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Research Reports and Memoranda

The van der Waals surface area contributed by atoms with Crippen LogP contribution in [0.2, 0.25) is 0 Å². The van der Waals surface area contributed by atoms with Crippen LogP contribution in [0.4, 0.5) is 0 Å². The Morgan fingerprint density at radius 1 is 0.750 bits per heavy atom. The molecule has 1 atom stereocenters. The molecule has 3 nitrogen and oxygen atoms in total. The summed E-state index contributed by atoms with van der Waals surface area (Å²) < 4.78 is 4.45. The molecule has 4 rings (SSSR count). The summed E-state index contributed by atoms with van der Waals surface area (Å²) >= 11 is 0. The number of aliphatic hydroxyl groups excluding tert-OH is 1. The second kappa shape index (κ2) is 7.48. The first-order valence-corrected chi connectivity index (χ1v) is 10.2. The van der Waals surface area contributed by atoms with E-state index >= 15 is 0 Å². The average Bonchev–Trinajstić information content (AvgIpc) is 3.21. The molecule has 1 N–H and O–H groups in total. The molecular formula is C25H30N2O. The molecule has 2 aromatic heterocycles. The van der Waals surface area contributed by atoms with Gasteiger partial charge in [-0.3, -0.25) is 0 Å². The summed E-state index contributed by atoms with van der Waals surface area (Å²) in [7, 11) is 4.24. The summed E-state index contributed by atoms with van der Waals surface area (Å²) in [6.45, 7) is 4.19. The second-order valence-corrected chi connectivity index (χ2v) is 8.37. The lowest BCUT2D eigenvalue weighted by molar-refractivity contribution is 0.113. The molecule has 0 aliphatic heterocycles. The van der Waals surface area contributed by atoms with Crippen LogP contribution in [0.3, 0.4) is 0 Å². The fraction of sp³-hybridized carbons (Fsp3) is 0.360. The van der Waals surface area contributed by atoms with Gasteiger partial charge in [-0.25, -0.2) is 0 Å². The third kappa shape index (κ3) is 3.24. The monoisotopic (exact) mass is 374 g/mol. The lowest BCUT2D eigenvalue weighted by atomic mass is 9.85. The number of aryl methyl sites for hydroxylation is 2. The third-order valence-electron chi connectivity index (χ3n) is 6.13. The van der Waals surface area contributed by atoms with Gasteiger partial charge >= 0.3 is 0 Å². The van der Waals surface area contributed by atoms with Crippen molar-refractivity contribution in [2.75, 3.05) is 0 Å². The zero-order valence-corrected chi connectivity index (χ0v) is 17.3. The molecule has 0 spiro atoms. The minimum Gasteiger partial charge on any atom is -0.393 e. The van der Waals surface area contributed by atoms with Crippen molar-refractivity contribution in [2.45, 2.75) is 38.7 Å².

Research Reports and Memoranda 56 A I R C R A F T E N G I N E E R I N G February, 1939 Under this heading are published regularly abstracts of all Reports and Memoranda of the Aeronautical Research Committee, Reports and Technical Notes of the U.S. National Advisory Committee for Aeronautics and publications of other similar research bodies as issued Th e maximum normal accelerations recorded The effect of the roughness of the afterbody was US. A. were 2g in take-off and 4·5g (in bow and centre found to be negligible except at high trims. NATIONAL ADVISORY section) in a stalled landing. Th e model data were extrapolated to full size by Th e maximum angula r acceleration was 1½ radian s COMMITTEE FOR AERONAUTICS th e usual method that assumes the forces to vary pe r (sec.)2, the maximum difference between bow according to Froude's law and, in the case of the TECHNICAL NOTES an d tail accelerations was l·6g and the maximum smooth model, by a method of separation that (Secretary, N.A.C.A., Washington) difference between hull an d centre section was 0·9g. take s into account the effect of scale on th e frictional I n some landings the correction for angular acceler­ resistance. It was concluded that the effect of Technical Note No. 655. Principles atio n was insufficient to bring the bow and tail rivet heads on the take-off performance of a accelerations to th e same value as the acceleration Involved in the Cooling of a Finned and relatively high-powered float seaplane is of little amidships and this shows that the hull distorts. consequence, but tha t it may be of greater import­ Baffled Cylinder. By M . J. Brevoort. I n the majority of landings there was a distortion ance in th e case of more moderately powered flying An analysis of the cooling problem for a finned of the centre section similar to tha t recorded on a boats . cylinder is made on the basis of the known funda­ Singapore IIc seaplane when dropped into water. mental principles of heat transfer from pipes. Th e records from the four accelerometers of Technical Note No. 658. Generalized Experimental results tha t support the analysis are different frequencies showed good agreement. The Analysis of Experimental Observations in presented. The results of previous investigations higher frequency instruments gave more oscillatory on the problem are evaluated on the basis of the Problems of Elastic Stability. By Eugene E. records, were less easily analysed and gave only a analysis and the results. An illustration of the small increase in accuracy. Lundquist. application of these principles to a specific problem A generalized method of analyzing experimental is included. R. & M . No. 1830. December 21, 1936. observations 111 problems of elastic stability is Stressed-skin Structures. Compression Tests presented in which the initial readings of load and Technical Note No. 656. Hydrodynamic deflection may be taken a t any load less than the of Panels with Tubular Stiffeners. By I. J. critical load. This analysis is an extension of a and Aerodynamic Tests of Models of Floats Gerard and B. G. Dickens. (Price 4s. od.) method published by Southwell in 1932, in which for Single-Float Seaplanes, N.A.C.A.. Models Tests of complete cylinders and quadrants had it was assumed tha t the initial readings are take n a t 41-D, 41-E, 61-A, 73 and 73-A. By J. B. revealed that in order to obtain constructions com­ zero load. bining maximum stiffness and strength for a given Parkinson and R. O. House. weight, the stiffeners must not only be flexurally Tests were mad e in th e N.A.C.A. tank and in the GREAT BRITAIN stable but they must also be torsionally stiff. A N.A.C.A. 7- b y 10-ft. wind tunnel of two models of preliminary series of compression tests of panels AERONAUTICAL RESEARCH transverse-step floats and three models of pointed- with tubular stiffeners gave results considerably step floats considered to be suitable for use with COMMITTEE bette r than had been obtained using stringers single-float seaplanes. The models were designed formed from sheet strip. (H.M. Stationery Office, London) a t th e N.A.C.A. tank as par t of a programme having Th e present report is principally concerned with for its object the reductions of th e water resistance th e estimation of the failing bending moments of R. & M. No. 1827. January 29, 1938. and spray of single-float seaplanes without reducing complete circular cylinders stiffened longitudinally The Use of the Principle of Minimum Potential th e angle of dead rise believed t o b e necessary for th e b y uniformly spaced tubular stiffeners. The failing Energy in Problems of Static Equilibrium. By satisfactory absorption of the shock loads. bending moments have been estimated from tests The form of N.A.C.A. model 41-D is similar to D . Williams. (Price 2s. 6d.) of small duralumin samples of the variou s construc­ tha t of the Navy Mark V float (N.A.C.A. model Th e application of the Principle of Minimum tions. These samples took th e form of panels about 41-A), but ha s more gradual fore-and-aft curvature Potentia l Energy to problems of static equilibrium 1 ft. square, each incorporating two tubular stiff­ of th e buttoc k lines near th e stop s and a lower angle ha s received little attentio n in th e pas t as compared eners. They were tested in longitudinal compres­ of afterbody keel. N.A.C.A. model 41-E is a with tha t given to its application in clastic stability sion. Comparative tests of constructions using modification of model 41-D, the rear step having tubula r and extruded angle section stringers are also problems. Its possibilities in the former field were been eliminated. N.A.C.A. model 61-A has a quoted . therefore considered worth investigating. pointed step with a horizontal afterbody similar to I t is shown how th e difficulties usually associated As a necessary step in the interpretation of the N.A.C.A. model 35-13. N.A.C.A. model 73 is a wit h variational methods of finding a minimum may panel test results the load-carrying capacity of flat refinement of the pointed-step form, in which a b e circumvented by an approximate method that an d curved unstiffened sheet was investigated. fairing has been fitted above and behind the step. depends upon expressing the deformation of a Constructions incorporating solid drawn tubular N.A.C.A. model 73-A is a modification of model 73, structur e in terms of an arbitrary function of the stiffeners are lighter for a given strength or stronger the chine being wider and higher near the bow for co-ordinates and certain undetermined constant for a given weight than constructions incorporating greater seaworthiness in rough water. multipliers. The importance of choosing a suit­ stiffeners formed from strip material. All th e models were tested in the N.A.C.A. tank able form for the assumed deformation is demon­ Comparativ e tests of panels with tubular and free to tri m a t one gross load. The results indicated strated , and consideration is given to boundary extrude d angle stringers indicate that constructions tha t all the models have less resistance and spray conditions. For illustration, th e metho d is employed using tubular stringers are 15 pe r cen t more efficient tha n the model of the Mark V float and that the t o solve a problem that is intractable by standard on a strength/weight basis tha n constructions using pointed-step floats arc somewhat superior to the methods . extruded angle section stringers of similar material transverse-step floats in these respects. Models Comparison is made between the energy method an d weight. 41-D, 61-A and 73 were tested by the general an d certain other approximate methods. Withi n the present range of tests, it has been method over a wide range of loads and speeds ; the Th e method has importan t possibilities in dealing shown that for a given skin thickness, pitch and results are presented in the form of curves and wit h highly redundant structures and is straight­ weight of rings, an increase in th e weight of tubular charts for use in design calculations. forward in application. For static problems it stiffeners produces a directly proportional increase The aerodynamic drag of the models was deter­ compares not unfavourably with other approximate in the failing bending moment of the complete mined in the N.A.C.A. 7- by 10-ft. wind tunnel at methods . cylinder. angles of pitch from —10 deg . t o 16 deg . Models Fro m the results given, it is possible to estimate (61-A and 73 have the lowest minimum drag wit h reasonable accuracy the bending strength of R. & M. No. 1829. June 18, 1937. coefficient and model 73-A has the highest. The circular cylinders of any radius and skin thickness Measurements of Accelerations at Different difference between models 41-D and 41-E is stiffened by an y of th e sizes of tubes included in th e negligible. Parts of a Boat Seaplane during Take-off and presen t series at any given circumferential pitch, Landing. By G. C. Abel. (Price 2s. 6d.) provided the rings or transverse stiffeners are Technical Note No. 657. Tank Tests to adequat e in stiffness and strength and of 12-in. pitch. Measurements of acceleration at selected parts of Th e results of a few test s on constructions incorpor­ a seaplane structure during take-off and landing Show the Effect of Rivet Heads on the Water atin g one size of tubular or extruded angle stiffener were required to provide further knowledge of Performance of a Seaplane Float. By J. B. structur e loads. indicate tha t 25 per cent and 50 per cent increases Parkinson. in the pitch of rings produce relatively small Take-offs and landings were made in calm and A 1/3·5 full-size model of a seaplane float con­ decreases in failing stresses. choppy water. The landings were made deliber­ structed from lines supplied by the Bureau of ately heavy in order to give an upper limit to the Th e stress developed in unstiffened curved dural­ Aeronautics, Navy Department, was tested in the factors required on seaplane structures. umin sheet is given by the simple relation :— N. A.C.A. tank, first with smooth painted bottom Th e normal acceleration was measured at seven Stress in tons/sq . in. = 1,040 thickness of skin/ surfaces and then with round-head rivets, plate positions and the longitudinal acceleration at two radiu s for values of thickness/ radius u p t o 0·003. laps and keel plates fitted to simulate the actual of these positions. At one position four accelcro- Th e method of panel test procedure (which is bottom of a metal float. The percentage increase meters of different frequencies were fitted. A gyro defined in detail) appears suitable for use in all in water resistance caused by the added roughness pitc h recorder was fitted to record the change of normally equipped test laboratories and should be was found t o be from 5 t o 20 per cent at the hump attitud e during impact and from this record the a valuable aid t o designers in estimating th e strength speed and from 15 to 40 per cent at high speeds. angula r acceleration has been deduced. in bending of complete stressed-skin components. http://www.deepdyve.com/assets/images/DeepDyve-Logo-lg.png Aircraft Engineering and Aerospace Technology Emerald Publishing